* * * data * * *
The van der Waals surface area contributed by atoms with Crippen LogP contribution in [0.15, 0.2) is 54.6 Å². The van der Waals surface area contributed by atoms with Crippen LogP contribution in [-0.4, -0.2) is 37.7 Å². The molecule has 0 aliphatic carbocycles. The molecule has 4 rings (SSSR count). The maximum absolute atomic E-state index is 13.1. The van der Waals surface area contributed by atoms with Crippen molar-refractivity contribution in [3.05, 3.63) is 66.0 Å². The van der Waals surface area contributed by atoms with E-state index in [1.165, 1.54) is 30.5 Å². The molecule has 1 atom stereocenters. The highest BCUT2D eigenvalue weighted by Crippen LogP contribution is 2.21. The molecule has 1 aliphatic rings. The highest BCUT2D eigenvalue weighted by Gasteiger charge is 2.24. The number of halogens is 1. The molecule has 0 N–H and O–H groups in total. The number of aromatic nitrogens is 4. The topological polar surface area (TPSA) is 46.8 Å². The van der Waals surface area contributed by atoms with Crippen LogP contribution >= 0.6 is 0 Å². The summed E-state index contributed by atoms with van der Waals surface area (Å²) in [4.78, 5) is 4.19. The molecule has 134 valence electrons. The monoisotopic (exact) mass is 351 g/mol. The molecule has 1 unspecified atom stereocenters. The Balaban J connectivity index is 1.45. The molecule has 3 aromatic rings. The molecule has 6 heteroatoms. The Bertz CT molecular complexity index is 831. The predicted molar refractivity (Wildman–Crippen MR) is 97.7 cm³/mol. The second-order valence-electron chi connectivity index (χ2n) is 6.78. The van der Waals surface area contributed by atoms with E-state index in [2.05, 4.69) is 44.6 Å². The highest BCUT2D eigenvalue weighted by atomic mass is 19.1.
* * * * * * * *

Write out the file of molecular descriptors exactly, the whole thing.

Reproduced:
The van der Waals surface area contributed by atoms with Crippen LogP contribution in [0.15, 0.2) is 54.6 Å². The van der Waals surface area contributed by atoms with Crippen LogP contribution in [-0.4, -0.2) is 37.7 Å². The molecule has 0 aliphatic carbocycles. The molecule has 4 rings (SSSR count). The maximum absolute atomic E-state index is 13.1. The van der Waals surface area contributed by atoms with Crippen molar-refractivity contribution in [3.05, 3.63) is 66.0 Å². The van der Waals surface area contributed by atoms with E-state index in [1.165, 1.54) is 30.5 Å². The molecule has 1 atom stereocenters. The highest BCUT2D eigenvalue weighted by Crippen LogP contribution is 2.21. The molecule has 1 aliphatic rings. The highest BCUT2D eigenvalue weighted by Gasteiger charge is 2.24. The number of halogens is 1. The molecule has 0 N–H and O–H groups in total. The number of aromatic nitrogens is 4. The topological polar surface area (TPSA) is 46.8 Å². The van der Waals surface area contributed by atoms with Crippen LogP contribution >= 0.6 is 0 Å². The summed E-state index contributed by atoms with van der Waals surface area (Å²) in [4.78, 5) is 4.19. The molecule has 134 valence electrons. The monoisotopic (exact) mass is 351 g/mol. The molecule has 1 unspecified atom stereocenters. The Balaban J connectivity index is 1.45. The molecule has 3 aromatic rings. The molecule has 6 heteroatoms. The Bertz CT molecular complexity index is 831. The predicted molar refractivity (Wildman–Crippen MR) is 97.7 cm³/mol. The second-order valence-electron chi connectivity index (χ2n) is 6.78. The van der Waals surface area contributed by atoms with E-state index in [2.05, 4.69) is 44.6 Å². The highest BCUT2D eigenvalue weighted by atomic mass is 19.1.